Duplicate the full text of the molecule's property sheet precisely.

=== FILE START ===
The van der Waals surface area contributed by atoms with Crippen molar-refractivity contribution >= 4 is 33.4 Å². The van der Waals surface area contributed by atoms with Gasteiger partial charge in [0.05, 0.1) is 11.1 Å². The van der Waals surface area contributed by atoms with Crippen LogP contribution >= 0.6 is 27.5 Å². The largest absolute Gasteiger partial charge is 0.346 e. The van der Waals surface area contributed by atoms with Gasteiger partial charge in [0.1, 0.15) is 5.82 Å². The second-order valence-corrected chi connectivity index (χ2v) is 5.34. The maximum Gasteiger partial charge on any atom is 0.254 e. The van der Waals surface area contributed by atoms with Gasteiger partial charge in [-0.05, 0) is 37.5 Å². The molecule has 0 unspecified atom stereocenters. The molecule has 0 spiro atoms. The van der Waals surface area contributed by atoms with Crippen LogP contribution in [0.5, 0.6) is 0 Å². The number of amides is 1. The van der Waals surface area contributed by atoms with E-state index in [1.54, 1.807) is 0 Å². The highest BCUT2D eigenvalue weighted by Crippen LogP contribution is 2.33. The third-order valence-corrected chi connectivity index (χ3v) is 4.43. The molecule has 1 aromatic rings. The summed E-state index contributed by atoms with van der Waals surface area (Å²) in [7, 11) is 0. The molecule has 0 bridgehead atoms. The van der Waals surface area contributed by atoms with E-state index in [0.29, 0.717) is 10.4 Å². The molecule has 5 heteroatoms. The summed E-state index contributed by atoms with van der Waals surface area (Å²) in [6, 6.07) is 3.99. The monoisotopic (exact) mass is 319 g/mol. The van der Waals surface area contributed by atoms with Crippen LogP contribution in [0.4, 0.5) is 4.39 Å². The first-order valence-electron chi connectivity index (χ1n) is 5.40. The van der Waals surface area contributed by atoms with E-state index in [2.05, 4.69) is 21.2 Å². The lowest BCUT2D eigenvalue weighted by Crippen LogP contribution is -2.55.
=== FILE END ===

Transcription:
The van der Waals surface area contributed by atoms with Crippen molar-refractivity contribution >= 4 is 33.4 Å². The van der Waals surface area contributed by atoms with Gasteiger partial charge in [0.05, 0.1) is 11.1 Å². The van der Waals surface area contributed by atoms with Crippen LogP contribution >= 0.6 is 27.5 Å². The largest absolute Gasteiger partial charge is 0.346 e. The van der Waals surface area contributed by atoms with Gasteiger partial charge in [0.1, 0.15) is 5.82 Å². The second-order valence-corrected chi connectivity index (χ2v) is 5.34. The maximum Gasteiger partial charge on any atom is 0.254 e. The van der Waals surface area contributed by atoms with Gasteiger partial charge in [-0.05, 0) is 37.5 Å². The molecule has 0 unspecified atom stereocenters. The molecule has 0 spiro atoms. The van der Waals surface area contributed by atoms with Crippen LogP contribution in [0.5, 0.6) is 0 Å². The number of amides is 1. The van der Waals surface area contributed by atoms with E-state index in [1.54, 1.807) is 0 Å². The highest BCUT2D eigenvalue weighted by Crippen LogP contribution is 2.33. The third-order valence-corrected chi connectivity index (χ3v) is 4.43. The molecule has 1 aromatic rings. The summed E-state index contributed by atoms with van der Waals surface area (Å²) in [7, 11) is 0. The molecule has 0 bridgehead atoms. The van der Waals surface area contributed by atoms with E-state index in [0.29, 0.717) is 10.4 Å². The molecule has 5 heteroatoms. The summed E-state index contributed by atoms with van der Waals surface area (Å²) in [6, 6.07) is 3.99. The monoisotopic (exact) mass is 319 g/mol. The van der Waals surface area contributed by atoms with Crippen LogP contribution in [0.4, 0.5) is 4.39 Å². The first-order valence-electron chi connectivity index (χ1n) is 5.40. The van der Waals surface area contributed by atoms with E-state index in [2.05, 4.69) is 21.2 Å². The lowest BCUT2D eigenvalue weighted by Crippen LogP contribution is -2.55.